Sunday, May 19, 2019

The New York Times Sunday Styles section remembers 'The Rules"

The first two books in the series are not available in LINKcat,  But don't worry, copies are available at other libraries.  (See below)

Stuff Your ‘Rules’. “The Rules” taught us how to deform ourselves to nab a husband. But what would we do once we had him?  (The New York Times Sunday Styles, 5/19/2019)
This is how “The Rules: Time-Tested Secrets for Capturing the Heart of Mr. Right” found us. In 1995, on Valentine’s Day no less, presented as an ivory-and-gold colored self-help book for the heteronormative, covered with soft paintings of roses and ribbons (ribbons!) and a diamond ring right smack in the middle, almost like a warning: You were not entering subtle territory. The book’s authors, Ellen Fein and Sherrie Schneider, promised a generation of women who were at war with themselves (not all of us, but enough of us) that we could find the husbands we dreamed of if only we could control ourselves for a few months (a year tops), sublimate our desires and follow 35 simple rules for attracting and securing a man.

According to Merriam-Webster, the first known use of heteronormative occurred in 1991.

Other coinages from the same year include:
  1. bestie
  2. cybersex
  3. gender nonconforming
  4. glass closet
  5. hoochie
  6. time suck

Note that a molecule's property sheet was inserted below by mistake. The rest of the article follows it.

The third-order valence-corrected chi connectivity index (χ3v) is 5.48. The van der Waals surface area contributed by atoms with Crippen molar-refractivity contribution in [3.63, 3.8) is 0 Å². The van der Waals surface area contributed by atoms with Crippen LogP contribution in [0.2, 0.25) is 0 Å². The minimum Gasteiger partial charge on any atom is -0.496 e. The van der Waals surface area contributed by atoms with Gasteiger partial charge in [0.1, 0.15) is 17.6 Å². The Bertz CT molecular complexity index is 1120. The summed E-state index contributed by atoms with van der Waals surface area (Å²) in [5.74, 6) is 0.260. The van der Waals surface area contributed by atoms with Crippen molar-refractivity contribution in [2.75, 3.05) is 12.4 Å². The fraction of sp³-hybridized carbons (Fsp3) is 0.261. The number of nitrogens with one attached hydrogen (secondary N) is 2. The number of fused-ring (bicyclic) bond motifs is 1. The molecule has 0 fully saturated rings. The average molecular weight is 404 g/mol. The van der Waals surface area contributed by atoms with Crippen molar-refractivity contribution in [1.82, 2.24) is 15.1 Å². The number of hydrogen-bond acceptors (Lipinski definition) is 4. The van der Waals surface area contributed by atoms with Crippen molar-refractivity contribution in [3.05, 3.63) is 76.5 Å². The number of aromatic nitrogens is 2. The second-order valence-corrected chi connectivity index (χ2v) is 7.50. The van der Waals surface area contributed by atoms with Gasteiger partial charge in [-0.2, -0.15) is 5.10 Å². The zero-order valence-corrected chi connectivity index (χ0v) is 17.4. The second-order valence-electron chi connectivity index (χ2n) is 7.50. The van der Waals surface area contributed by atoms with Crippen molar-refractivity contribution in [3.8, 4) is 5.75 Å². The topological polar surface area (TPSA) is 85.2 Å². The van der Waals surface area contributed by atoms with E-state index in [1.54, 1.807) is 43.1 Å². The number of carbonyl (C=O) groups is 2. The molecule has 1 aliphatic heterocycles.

Related reading:
So Many Rules, So Little Time.  (The New York Times, 10/23/1996)
It was first published in hard cover in 1995, and the paperback edition was released last February. On Sunday, it will appear as the No. 1 paperback on the New York Times best-seller list for advice, how-to and miscellaneous books. 
Propelled by feverish buzz, many thousands of women have not only bought the slender volume of 35 rules (800,000 paperback books have been printed so far), but they have also deluged the authors with letters for advice, tied up call-in radio lines, flocked to the authors' $45-a-person seminars and paid $250 an hour for phone consultations with them (''Can I send my limo to pick up my boyfriend?'' inquired one clueless Hollywood executive, Ms. Schneider recalled. The advice: ''No way.'') 
What's more, women have organized Rules Girl support groups that meet everywhere from Sarabeth's Kitchen on the Upper East Side to a condominium in Denver. Members encourage one another to apply the rules to the messy free-for-all that passes for courtship in the 1990's.
Counterintelligence; 'Rules' Books Sell Millions, But Mr. Right Takes a Hike.  (The New York Times, 5/6/2001)
Not surprisingly, perhaps, ''The Rules'' sold two million copies in 27 languages. Its sequel, ''The Rules II: More Rules to Live and Love By'' (Warner Books, 1997), was also successful (350,000 copies in print), so it was only a matter of time before ''The Rules for Marriage: Time-Tested Secrets for Making Your Marriage Work'' (Warner Books), due out this week. Though the publisher is moving full speed ahead with a first printing of 75,000, the only teensy wrinkle is that Ms. Fein, the mother of two, has filed for a legal separation from her husband of 16 years and is headed for a divorce. Oops. Guess you can't legislate human behavior, after all.

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